Collagen content and hydroxyproline were determined by using UV-Visible spectrophotometric analysis. The sample was moved into a 250 ml round bottom flask and placed in a heating mantle at 110 °C for 24 hours with 6N HCl for amino acid analysis and was run through an amino acid analyzer.
Scanning Electron Microscopy (SEM): The SEM was employed to study the dechromed materials fiber orientation and the results attained were related against an untanned materials (control).
Thermal treatment for isolation of gelatin: To increase the alkalinity to pH 8-9 the dechromed shavings (DCS) found from the above experimentations were suspended with 3% NaHCO3 (w/v) and 3% MgO (w/v), in 600 and 300 ml water. Alkaline water and dechromed shavings were tumbled at the following experimental conditions. Overall, 3-5 extractions are attained in the temperature range 55-95 °C [3,11]. DCS were investigated by changing three parameters namely temperature, water to materials mass ratio and time.
The extract obtained by the use of above methods described contains an insoluble residue and liquid protein of dechromed shaving. By filtration the water-soluble protein (gelatin) was attained, concentrated, and dried at 105 °C which resulted in a gelatin powder product.
Protein and amino acid analyses: Collagen and hydroxyproline content were determined by using Ultra violet Visible (UV-Vis) spectrophotometric analysis. The sample was transferred into a 250 ml round bottom flask and placed in a heating mantle at 110 °C for 24 hours with 6N HCl for amino acid analysis. The solution was run through an amino acid analyzer (Schimadzu, Japan)
During the study it was learnt that the factory studied is facing environmental degradation and public health risk due to uncollected disposal of waste on the boundary of the company streets and burial areas, drainage congestions by indiscriminately dumped waste and contamination of water resources near uncontrolled dumping sites.
In the dechroming step before oxidation one must first treat the tanned leathers with alkali (pH range from 6 to 8) so that the alkali may reach the deepest layers of the leather, creating a sufficient concentration and potentiality of (OH-) between the fibers.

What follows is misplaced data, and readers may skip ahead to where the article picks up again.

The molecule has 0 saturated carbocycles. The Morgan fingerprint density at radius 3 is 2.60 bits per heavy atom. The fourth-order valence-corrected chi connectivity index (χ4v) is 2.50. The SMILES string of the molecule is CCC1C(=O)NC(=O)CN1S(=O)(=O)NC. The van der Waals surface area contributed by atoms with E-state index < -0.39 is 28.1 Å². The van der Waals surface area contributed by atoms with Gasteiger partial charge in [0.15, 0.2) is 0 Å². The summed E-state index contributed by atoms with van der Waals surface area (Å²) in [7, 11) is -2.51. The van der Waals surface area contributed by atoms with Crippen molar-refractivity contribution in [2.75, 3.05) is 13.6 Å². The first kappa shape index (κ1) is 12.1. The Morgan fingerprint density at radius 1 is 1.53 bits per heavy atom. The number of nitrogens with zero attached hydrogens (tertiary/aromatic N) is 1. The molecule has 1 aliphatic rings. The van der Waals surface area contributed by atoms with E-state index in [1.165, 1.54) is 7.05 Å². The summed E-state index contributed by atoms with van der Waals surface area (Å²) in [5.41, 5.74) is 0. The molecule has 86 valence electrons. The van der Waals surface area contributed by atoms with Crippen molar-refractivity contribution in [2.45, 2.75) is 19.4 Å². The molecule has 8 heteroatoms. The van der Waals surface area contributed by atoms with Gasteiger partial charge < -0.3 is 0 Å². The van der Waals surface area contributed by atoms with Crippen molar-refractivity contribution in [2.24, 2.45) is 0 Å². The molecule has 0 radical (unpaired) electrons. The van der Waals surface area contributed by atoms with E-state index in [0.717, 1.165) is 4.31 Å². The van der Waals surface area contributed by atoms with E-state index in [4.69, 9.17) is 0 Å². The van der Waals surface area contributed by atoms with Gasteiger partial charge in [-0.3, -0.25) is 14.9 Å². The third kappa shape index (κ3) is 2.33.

Scanning Electron Microscopy (SEM) images confirm the fiber structure with limited disorientation. There is a decrease of chromium content within the fiber structure; at the end of dechroming it is likely to be untanned hide powder (Figure 1). EDXA is used to confirm qualitatively the decreasing chromium content in the fiber structure. The SEM photos also show that the limited disorientation of the fiber structure and implying there is a reduction in chromium amount in the fiber which is similar to previous study reported somewhere else .
Table 4 shows the total chromium content in the dechromed powder where SPL1: SPL2: SPL3 and SPL4 represent Sample 1, Sample 2, Sample 3, and Sample 4 respectively.
Extraction of protein concentrate is carried out by thermal treatment as per operating condition mentioned above (Table 3).
The gelatin solution was increased as the extraction temperature increased (Table 5).
The protein concentrate was analyzed for amino acid and compared with the soybean and wheat (Table 6).
This study demonstrates that high crude protein content of the leather residues shows that they can be employed as a protein addition in animal feed. A rise in the use of possible feed elements by processing industries will create to the growth of new feed. And the optimum dechroming rate of 94.82% is achieved after 48-hour oxidation time and by controlling the dechroming step a low level of chrome that could satisfy the requirements for poultry feed was achieved.
Tannery solid waste is however a potentially very vital source of protein once dechromed. Dechroming rate is 94.82% in the sample four after forty-eight hour of oxidation time. Dechroming can be controlled to produce a final product with a low level of chromium and satisfies the requirement for poultry feed. The total chromium content in the dechromed powder is 5.4 mg/kg and satisfactory for the poultry feed requirement. The Essential amino acids concentration in isolated protein is greater than the usual poultry feeds of soybean and wheats. The chemicals used in this vital process do not impinge of the final quality of the product. The sample four dechromed powder gave 57% w/w gelatin solution in the 85-95 °C temperature range.
This study shows how a waste can be changed to a valuable product by adopting a sustainable approach. Further research would needs to be undertaken into these by-products with the aim of establishing their value for a wide range of animal feed.